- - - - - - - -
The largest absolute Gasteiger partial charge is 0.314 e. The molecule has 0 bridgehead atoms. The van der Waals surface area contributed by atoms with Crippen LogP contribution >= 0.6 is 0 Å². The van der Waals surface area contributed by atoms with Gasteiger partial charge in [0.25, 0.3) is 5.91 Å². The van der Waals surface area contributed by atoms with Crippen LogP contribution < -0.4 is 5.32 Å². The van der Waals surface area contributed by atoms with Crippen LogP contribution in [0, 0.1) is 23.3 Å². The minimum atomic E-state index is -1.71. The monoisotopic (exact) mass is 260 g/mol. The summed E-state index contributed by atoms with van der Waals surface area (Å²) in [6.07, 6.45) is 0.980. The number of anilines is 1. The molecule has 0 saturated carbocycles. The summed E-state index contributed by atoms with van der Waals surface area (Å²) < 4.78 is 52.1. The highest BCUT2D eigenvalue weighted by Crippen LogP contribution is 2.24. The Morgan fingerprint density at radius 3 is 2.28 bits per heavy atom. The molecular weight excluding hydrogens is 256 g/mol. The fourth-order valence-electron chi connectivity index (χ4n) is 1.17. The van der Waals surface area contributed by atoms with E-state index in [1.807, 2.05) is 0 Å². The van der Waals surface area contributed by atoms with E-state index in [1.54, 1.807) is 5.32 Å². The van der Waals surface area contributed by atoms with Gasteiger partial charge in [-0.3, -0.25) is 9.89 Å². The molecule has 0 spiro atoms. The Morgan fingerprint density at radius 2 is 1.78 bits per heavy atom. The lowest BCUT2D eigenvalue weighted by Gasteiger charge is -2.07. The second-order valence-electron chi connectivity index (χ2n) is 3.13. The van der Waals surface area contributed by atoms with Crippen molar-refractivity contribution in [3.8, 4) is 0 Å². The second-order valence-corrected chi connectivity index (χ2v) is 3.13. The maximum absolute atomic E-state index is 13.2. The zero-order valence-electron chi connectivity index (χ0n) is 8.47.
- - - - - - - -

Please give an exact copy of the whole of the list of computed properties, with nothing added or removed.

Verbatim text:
The largest absolute Gasteiger partial charge is 0.314 e. The molecule has 0 bridgehead atoms. The van der Waals surface area contributed by atoms with Crippen LogP contribution >= 0.6 is 0 Å². The van der Waals surface area contributed by atoms with Gasteiger partial charge in [0.25, 0.3) is 5.91 Å². The van der Waals surface area contributed by atoms with Crippen LogP contribution < -0.4 is 5.32 Å². The van der Waals surface area contributed by atoms with Crippen LogP contribution in [0, 0.1) is 23.3 Å². The minimum atomic E-state index is -1.71. The monoisotopic (exact) mass is 260 g/mol. The summed E-state index contributed by atoms with van der Waals surface area (Å²) in [6.07, 6.45) is 0.980. The number of anilines is 1. The molecule has 0 saturated carbocycles. The summed E-state index contributed by atoms with van der Waals surface area (Å²) < 4.78 is 52.1. The highest BCUT2D eigenvalue weighted by Crippen LogP contribution is 2.24. The Morgan fingerprint density at radius 3 is 2.28 bits per heavy atom. The molecular weight excluding hydrogens is 256 g/mol. The fourth-order valence-electron chi connectivity index (χ4n) is 1.17. The van der Waals surface area contributed by atoms with E-state index in [1.807, 2.05) is 0 Å². The van der Waals surface area contributed by atoms with E-state index in [1.54, 1.807) is 5.32 Å². The van der Waals surface area contributed by atoms with Gasteiger partial charge in [-0.3, -0.25) is 9.89 Å². The molecule has 0 spiro atoms. The Morgan fingerprint density at radius 2 is 1.78 bits per heavy atom. The lowest BCUT2D eigenvalue weighted by Gasteiger charge is -2.07. The second-order valence-electron chi connectivity index (χ2n) is 3.13. The van der Waals surface area contributed by atoms with Crippen molar-refractivity contribution in [3.8, 4) is 0 Å². The second-order valence-corrected chi connectivity index (χ2v) is 3.13. The maximum absolute atomic E-state index is 13.2. The zero-order valence-electron chi connectivity index (χ0n) is 8.47.